1. What Are The Good Senders List (GSL) Reputation Data Response Codes?

The reputation data response codes – which are published in the Good Senders List (GSL) (also known as our IADB (ISIPP Accreditation Database) files), are a machine readable way for our SuretyMail Email Accreditation program to provide email receiving sites with information, or “data points”, about the legitimacy of the email being sent by the email sender in question.

Specifically, they provide factual information about such things as the level of opt-in, authentication mechanisms published by the sender, how they maintain their mailing lists, and other mailing practices. Taken as a whole, these factual data points paint a picture of the type of email which a receiver can expect to come from the sender, and the sender’s IP addresses.

For example, a data response to a query may reveal that the email sender in question is accredited by us, publishes an SPF record, and builds their mailing lists by confirmed (double) opt-in. Or it may tell the querier that the email coming from the sender’s IP address is all one-to-one email, and not mailing list mail at all, and that they publish rDNS, and SPF. Or it may tell them that the sender is not listed in the IADB database at all (in which case it means that they are not accredited with us).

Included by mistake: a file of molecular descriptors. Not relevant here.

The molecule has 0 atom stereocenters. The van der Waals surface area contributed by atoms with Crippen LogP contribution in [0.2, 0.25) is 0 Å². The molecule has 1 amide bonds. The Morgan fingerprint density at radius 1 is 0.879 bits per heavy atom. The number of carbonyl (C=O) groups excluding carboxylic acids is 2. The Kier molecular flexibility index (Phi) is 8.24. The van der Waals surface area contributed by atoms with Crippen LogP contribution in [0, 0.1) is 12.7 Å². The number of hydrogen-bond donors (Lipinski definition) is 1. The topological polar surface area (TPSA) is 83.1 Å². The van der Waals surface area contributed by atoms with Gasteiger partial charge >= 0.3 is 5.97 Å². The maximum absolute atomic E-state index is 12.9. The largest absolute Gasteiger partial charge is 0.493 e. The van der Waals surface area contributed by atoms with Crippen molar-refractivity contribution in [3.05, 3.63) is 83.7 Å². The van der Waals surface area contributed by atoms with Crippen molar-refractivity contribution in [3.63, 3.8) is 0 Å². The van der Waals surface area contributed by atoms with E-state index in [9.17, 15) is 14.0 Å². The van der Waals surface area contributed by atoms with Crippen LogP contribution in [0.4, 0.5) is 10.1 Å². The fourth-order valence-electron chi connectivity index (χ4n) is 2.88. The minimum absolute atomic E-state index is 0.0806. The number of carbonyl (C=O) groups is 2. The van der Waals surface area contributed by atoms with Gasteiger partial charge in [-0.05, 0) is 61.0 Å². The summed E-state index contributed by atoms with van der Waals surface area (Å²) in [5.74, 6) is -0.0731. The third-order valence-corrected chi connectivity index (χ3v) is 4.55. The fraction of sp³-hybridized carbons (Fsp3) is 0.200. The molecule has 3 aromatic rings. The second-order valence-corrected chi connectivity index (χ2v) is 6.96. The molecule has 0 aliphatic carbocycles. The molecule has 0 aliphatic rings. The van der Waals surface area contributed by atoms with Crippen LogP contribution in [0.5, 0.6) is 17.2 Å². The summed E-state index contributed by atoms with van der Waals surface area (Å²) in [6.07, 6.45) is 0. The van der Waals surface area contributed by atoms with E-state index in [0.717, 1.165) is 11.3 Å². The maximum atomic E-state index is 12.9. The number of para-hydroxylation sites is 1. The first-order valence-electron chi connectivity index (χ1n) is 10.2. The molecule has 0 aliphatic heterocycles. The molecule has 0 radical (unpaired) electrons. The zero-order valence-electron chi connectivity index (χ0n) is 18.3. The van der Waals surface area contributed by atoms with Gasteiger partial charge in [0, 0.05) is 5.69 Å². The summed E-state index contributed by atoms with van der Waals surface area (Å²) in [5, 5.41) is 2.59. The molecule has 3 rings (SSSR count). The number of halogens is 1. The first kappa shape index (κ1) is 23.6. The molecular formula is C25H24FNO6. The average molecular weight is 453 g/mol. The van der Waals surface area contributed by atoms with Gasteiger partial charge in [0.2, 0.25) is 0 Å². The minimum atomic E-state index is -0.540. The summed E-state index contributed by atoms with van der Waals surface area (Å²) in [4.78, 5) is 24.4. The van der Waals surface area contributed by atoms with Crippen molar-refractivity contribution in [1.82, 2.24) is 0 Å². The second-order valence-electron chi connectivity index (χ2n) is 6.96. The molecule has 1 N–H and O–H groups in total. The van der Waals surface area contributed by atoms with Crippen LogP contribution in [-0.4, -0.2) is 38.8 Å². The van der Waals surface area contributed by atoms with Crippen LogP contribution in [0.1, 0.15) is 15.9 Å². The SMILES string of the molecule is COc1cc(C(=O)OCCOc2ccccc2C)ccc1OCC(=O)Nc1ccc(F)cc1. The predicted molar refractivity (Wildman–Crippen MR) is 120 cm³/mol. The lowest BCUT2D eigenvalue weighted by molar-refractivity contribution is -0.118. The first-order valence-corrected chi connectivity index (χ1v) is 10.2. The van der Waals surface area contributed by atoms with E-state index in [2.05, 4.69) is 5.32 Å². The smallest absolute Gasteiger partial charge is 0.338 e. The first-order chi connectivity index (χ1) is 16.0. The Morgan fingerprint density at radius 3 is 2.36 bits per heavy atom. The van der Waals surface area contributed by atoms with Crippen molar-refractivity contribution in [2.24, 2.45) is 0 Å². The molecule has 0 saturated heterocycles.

2. What Are the Data Response Codes, and What Do They Mean?

The data response codes are all in the 127.x.y.z range.

The “x” and “y” value generally indicate the “what” of the data, i.e. what the information provided is, while the “z” value generally indicates the “how much”, or the “if” in the case of a simple “yes/no” data return.

For example, 127.0.255.z is reserved for information about whether the listing is a vouched* listing. In this case ISIPP provides information that a listing is a vouched listing, or that it is not, and so the “z” value indicates simply “yes” or “no”, with “255” being “yes”, and “0” being “no”. (*A vouched listing means that you are either personally known to ISIPP or a referring group, or that your reference and background check and mailing practices demonstrate that you are someone to whom we would refer others for services.)

Another example would be the 127.3.3.z range, which is the level of opt-in for the sender’s mailing lists as reported by the senders themselves (there is another range for externally verified opt-in levels). Again, the “z” value indicates “how much”, with indicating an opt-out policy, indicating that all of the sender’s mailing lists are confirmed opt-in, and values in between indicating an intermediate opt-in level.

Note that there are exceptions to the “z” = “how much” or “yes/no”. In ranges from 127.2.128.z through 127.2.255.z, the “y” indicates a category, and the “z” indicates an affirmative for a subcategory. For example, 127.2.255.z is reserved for information about external authentication systems in which the listee may participate, such as SPF or Ironport’s Bonded Sender. A score of indicates that the sender publishes an SPF record, a score of indicates that the sender is listed with Ironport’s Bonded Sender program.

Confused? It’s ok, these codes are meant for computers to read, but if you really need to know exactly what a given code means, you can look it up on our code list.

3. How Did You Come Up with the Data Response Codes?

ISIPP worked closely with both leading spam filters and ISPs to develop the data response codes. They are based on what ISPs and spam filters need in terms of both data format, and data content.

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